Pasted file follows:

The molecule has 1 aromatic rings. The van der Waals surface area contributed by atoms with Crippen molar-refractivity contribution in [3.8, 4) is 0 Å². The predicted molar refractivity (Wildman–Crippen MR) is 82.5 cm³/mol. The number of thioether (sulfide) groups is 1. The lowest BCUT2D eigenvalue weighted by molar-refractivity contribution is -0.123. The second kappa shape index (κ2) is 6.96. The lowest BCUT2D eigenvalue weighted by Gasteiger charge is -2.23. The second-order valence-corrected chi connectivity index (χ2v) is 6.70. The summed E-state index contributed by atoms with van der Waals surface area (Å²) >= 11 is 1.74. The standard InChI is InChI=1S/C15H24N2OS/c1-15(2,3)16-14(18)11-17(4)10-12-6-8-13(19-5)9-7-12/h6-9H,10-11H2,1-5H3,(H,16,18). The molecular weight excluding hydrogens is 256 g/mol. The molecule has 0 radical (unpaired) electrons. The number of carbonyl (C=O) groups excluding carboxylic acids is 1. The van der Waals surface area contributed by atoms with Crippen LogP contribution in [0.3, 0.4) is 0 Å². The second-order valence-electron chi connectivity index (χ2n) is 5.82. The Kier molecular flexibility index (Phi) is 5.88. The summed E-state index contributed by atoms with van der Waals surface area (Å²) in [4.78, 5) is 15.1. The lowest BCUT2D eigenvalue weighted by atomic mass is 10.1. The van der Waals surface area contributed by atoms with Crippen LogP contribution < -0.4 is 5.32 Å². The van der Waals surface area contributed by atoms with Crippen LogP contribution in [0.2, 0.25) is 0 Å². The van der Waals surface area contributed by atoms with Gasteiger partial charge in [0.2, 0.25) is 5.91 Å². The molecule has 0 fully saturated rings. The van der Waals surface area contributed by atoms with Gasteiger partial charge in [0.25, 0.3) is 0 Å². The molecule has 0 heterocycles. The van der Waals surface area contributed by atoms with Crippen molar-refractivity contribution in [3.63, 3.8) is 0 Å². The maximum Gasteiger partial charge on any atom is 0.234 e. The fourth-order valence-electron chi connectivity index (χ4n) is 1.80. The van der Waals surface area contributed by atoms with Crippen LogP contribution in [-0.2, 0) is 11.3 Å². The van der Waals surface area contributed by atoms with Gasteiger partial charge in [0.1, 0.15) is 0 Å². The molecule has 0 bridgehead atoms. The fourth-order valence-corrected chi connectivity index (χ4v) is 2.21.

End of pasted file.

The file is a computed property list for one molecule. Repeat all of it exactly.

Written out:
The molecule has 1 aromatic rings. The van der Waals surface area contributed by atoms with Crippen molar-refractivity contribution in [3.8, 4) is 0 Å². The predicted molar refractivity (Wildman–Crippen MR) is 82.5 cm³/mol. The number of thioether (sulfide) groups is 1. The lowest BCUT2D eigenvalue weighted by molar-refractivity contribution is -0.123. The second kappa shape index (κ2) is 6.96. The lowest BCUT2D eigenvalue weighted by Gasteiger charge is -2.23. The second-order valence-corrected chi connectivity index (χ2v) is 6.70. The summed E-state index contributed by atoms with van der Waals surface area (Å²) >= 11 is 1.74. The standard InChI is InChI=1S/C15H24N2OS/c1-15(2,3)16-14(18)11-17(4)10-12-6-8-13(19-5)9-7-12/h6-9H,10-11H2,1-5H3,(H,16,18). The molecular weight excluding hydrogens is 256 g/mol. The molecule has 0 radical (unpaired) electrons. The number of carbonyl (C=O) groups excluding carboxylic acids is 1. The van der Waals surface area contributed by atoms with Crippen LogP contribution in [0.3, 0.4) is 0 Å². The second-order valence-electron chi connectivity index (χ2n) is 5.82. The Kier molecular flexibility index (Phi) is 5.88. The summed E-state index contributed by atoms with van der Waals surface area (Å²) in [4.78, 5) is 15.1. The lowest BCUT2D eigenvalue weighted by atomic mass is 10.1. The van der Waals surface area contributed by atoms with Crippen LogP contribution < -0.4 is 5.32 Å². The van der Waals surface area contributed by atoms with Crippen LogP contribution in [0.2, 0.25) is 0 Å². The van der Waals surface area contributed by atoms with Gasteiger partial charge in [0.2, 0.25) is 5.91 Å². The molecule has 0 fully saturated rings. The van der Waals surface area contributed by atoms with Gasteiger partial charge in [0.25, 0.3) is 0 Å². The molecule has 0 heterocycles. The van der Waals surface area contributed by atoms with Crippen molar-refractivity contribution in [3.63, 3.8) is 0 Å². The maximum Gasteiger partial charge on any atom is 0.234 e. The fourth-order valence-electron chi connectivity index (χ4n) is 1.80. The van der Waals surface area contributed by atoms with Crippen LogP contribution in [-0.2, 0) is 11.3 Å². The van der Waals surface area contributed by atoms with Gasteiger partial charge in [0.1, 0.15) is 0 Å². The molecule has 0 bridgehead atoms. The fourth-order valence-corrected chi connectivity index (χ4v) is 2.21.